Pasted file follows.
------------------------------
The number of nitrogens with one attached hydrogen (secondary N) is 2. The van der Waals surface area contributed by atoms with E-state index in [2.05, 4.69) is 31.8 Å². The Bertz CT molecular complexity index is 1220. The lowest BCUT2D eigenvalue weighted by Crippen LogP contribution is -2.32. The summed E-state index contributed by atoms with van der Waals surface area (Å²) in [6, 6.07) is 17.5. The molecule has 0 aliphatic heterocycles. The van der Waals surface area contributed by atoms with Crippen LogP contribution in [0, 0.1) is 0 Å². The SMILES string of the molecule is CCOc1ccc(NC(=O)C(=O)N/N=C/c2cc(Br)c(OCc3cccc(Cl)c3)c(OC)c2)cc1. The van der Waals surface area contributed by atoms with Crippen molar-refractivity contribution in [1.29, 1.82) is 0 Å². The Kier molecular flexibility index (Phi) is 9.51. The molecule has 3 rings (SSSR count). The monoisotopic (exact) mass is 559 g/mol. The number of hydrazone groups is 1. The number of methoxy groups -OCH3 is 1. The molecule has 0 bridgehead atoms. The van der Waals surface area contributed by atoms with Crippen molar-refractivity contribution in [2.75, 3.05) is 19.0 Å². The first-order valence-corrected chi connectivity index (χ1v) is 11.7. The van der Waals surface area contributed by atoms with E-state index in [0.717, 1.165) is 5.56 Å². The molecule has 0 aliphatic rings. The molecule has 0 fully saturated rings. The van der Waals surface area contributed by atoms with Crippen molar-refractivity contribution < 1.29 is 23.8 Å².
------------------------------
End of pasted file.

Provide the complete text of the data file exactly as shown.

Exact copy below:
The number of nitrogens with one attached hydrogen (secondary N) is 2. The van der Waals surface area contributed by atoms with E-state index in [2.05, 4.69) is 31.8 Å². The Bertz CT molecular complexity index is 1220. The lowest BCUT2D eigenvalue weighted by Crippen LogP contribution is -2.32. The summed E-state index contributed by atoms with van der Waals surface area (Å²) in [6, 6.07) is 17.5. The molecule has 0 aliphatic heterocycles. The van der Waals surface area contributed by atoms with Crippen LogP contribution in [0, 0.1) is 0 Å². The SMILES string of the molecule is CCOc1ccc(NC(=O)C(=O)N/N=C/c2cc(Br)c(OCc3cccc(Cl)c3)c(OC)c2)cc1. The van der Waals surface area contributed by atoms with Crippen molar-refractivity contribution in [1.29, 1.82) is 0 Å². The Kier molecular flexibility index (Phi) is 9.51. The molecule has 3 rings (SSSR count). The monoisotopic (exact) mass is 559 g/mol. The number of hydrazone groups is 1. The number of methoxy groups -OCH3 is 1. The molecule has 0 bridgehead atoms. The van der Waals surface area contributed by atoms with Crippen molar-refractivity contribution in [2.75, 3.05) is 19.0 Å². The first-order valence-corrected chi connectivity index (χ1v) is 11.7. The van der Waals surface area contributed by atoms with E-state index in [0.717, 1.165) is 5.56 Å². The molecule has 0 aliphatic rings. The molecule has 0 fully saturated rings. The van der Waals surface area contributed by atoms with Crippen molar-refractivity contribution < 1.29 is 23.8 Å².